I thought Cloud was the answer to all my problems?
As I meet with customers and partners and keep abreast of IT related news in the media, I see a number of commonly repeated business and IT related challenges - cost containment (reduce CAPEX or move it to OPEX), improved IT agility and better alignment with the business, enhanced information security and governance requirements, and how to meet increased resilience objectives.
Many of these are fairly well known challenges and no single solution appears to exist that address them all. The cloud conversation tends to come up pretty quickly as one of the “ways forward”. In this short l blog I will share with you my thoughts on other ways I see businesses reviewing and implementing strategies to transform their IT delivery platform.
Commoditisation: as components and services become less easy to distinguish between they become commoditised. To an extent we’ve seen with ERP/CRM systems, where previously huge expense in hardware and software, time and effort would have gone into designing bespoke and tailored solutions specifically for an enterprise. Over the last 5 years or so,we’ve seen the emergence of companies like Salesforce.com, Workday, SAP and Oracle, all offering SaaS based solutions to address these requirements.
Secondly, if we look at server hardware research from several large industry analyst firms has shown a huge shift away from proprietary UNIX systems to commodity based hardware and open source solutions leading to increased choice and lower TCO.
Converged Architecture: in recent years we’ve seen an increase in the market of vertically aligned hardware stacks such as those from VCE, Oracle and the Flexpod collaboration between Netapp, Cisco and VMware. These offer a pre-defined stack that standardises operations and reduces the integration overhead on the IT department.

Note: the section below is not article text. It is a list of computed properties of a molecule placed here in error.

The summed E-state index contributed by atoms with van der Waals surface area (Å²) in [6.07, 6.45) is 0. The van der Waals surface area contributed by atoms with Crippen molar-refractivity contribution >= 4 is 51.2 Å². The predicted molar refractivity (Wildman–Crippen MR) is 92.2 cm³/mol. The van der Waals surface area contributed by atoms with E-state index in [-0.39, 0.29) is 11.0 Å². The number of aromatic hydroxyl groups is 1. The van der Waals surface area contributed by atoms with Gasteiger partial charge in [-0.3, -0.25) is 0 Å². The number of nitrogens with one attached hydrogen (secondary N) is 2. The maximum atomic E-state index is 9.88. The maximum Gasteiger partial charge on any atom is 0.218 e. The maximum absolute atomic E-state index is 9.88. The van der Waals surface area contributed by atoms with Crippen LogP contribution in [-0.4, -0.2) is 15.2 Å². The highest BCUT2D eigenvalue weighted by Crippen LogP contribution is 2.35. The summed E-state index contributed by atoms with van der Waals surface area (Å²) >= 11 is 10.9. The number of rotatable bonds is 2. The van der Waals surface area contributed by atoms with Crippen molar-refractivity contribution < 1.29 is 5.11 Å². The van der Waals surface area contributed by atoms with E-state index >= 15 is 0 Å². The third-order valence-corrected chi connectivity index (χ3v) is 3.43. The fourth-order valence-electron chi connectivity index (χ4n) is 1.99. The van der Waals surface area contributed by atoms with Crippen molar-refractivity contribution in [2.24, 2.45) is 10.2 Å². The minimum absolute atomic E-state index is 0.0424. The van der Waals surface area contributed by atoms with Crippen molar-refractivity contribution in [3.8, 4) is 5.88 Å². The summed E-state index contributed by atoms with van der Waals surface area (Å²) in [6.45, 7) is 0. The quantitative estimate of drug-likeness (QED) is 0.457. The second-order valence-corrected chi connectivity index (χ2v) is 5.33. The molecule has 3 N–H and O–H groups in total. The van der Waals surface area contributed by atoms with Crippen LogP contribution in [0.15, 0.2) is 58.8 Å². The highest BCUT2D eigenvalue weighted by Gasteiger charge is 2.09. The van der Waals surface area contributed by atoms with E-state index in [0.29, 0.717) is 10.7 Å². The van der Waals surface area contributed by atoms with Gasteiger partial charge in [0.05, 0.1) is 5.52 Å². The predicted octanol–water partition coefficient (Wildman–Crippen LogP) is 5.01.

Cloud: As the title of this blog suggested, no conversation about transformation would be complete without including the term “cloud”. This term now feels like it’s been around for some time however organisations are still working through the best cloud combinations to enhance their IT delivery model.
Commonly I see Software as a Service (SaaS) being the most deployed implementation, offering a potentially quick win to reduce CAPEX costs and scale as demands increase. IaaS seems to be the next common offering being leveraged by enterprises, often spinning up platforms within a business unit which is unable to be go via the traditional IT change management process and creating the concept of the “shadow IT”
Out-task: over the years we’ve seen a swing between full outsourcing, coming back full circle to full in-sourcing of IT services. What we seem to be seeing more of now is a more granular level of out-tasking. Taking smaller elements of the overall IT service out to a provider, such as Helpdesk & support, security operations and end-point life-cycle management supporting the IT Lite concept highlighted by Gartner (http://blogs.gartner.com/mark_mcdonald/2010/06/25/a-model-for-the-lean-it-organization/).
One side effect of this more granular model of IT delivery is the greater need for enterprise architecture skills within a business. More focus needs to be put on strategy and governance skills to integrate these previously federated components.
Mobility: this is the comparatively newest area and the one that I think will continue to replace cloud as the hottest conversation topic - it’s a game changer for businesses and IT organisations. Data is everywhere and access to it needs to be provided to maintain competitive advantage. At the same time, employees want to bring their own devices to work and these dynamics raise a lot of questions around the company strategy to harness the power mobile computing can bring.
The key here for IT strategists, irrespective of which transformation approach is being reviewed (commonly I see a combination of them together), is the underlying challenge to the IT department: how to ensure Service Assurance through this transformation process. In other words how do you ensure that you maintain the expected and often improved service levels to the business by leveraging these new platforms or delivery models? Symantec has a view on areas that a business should focus on to ensure service assurance when these and other transformation processes are considered.
1. Review IT continuity requirements and capabilities
2. Review data governance policies
3. Review and refine security posture
4. Review service automation capability
5. Ensure organisational alignment
I will look to discuss these areas in more detail through upcoming blogs.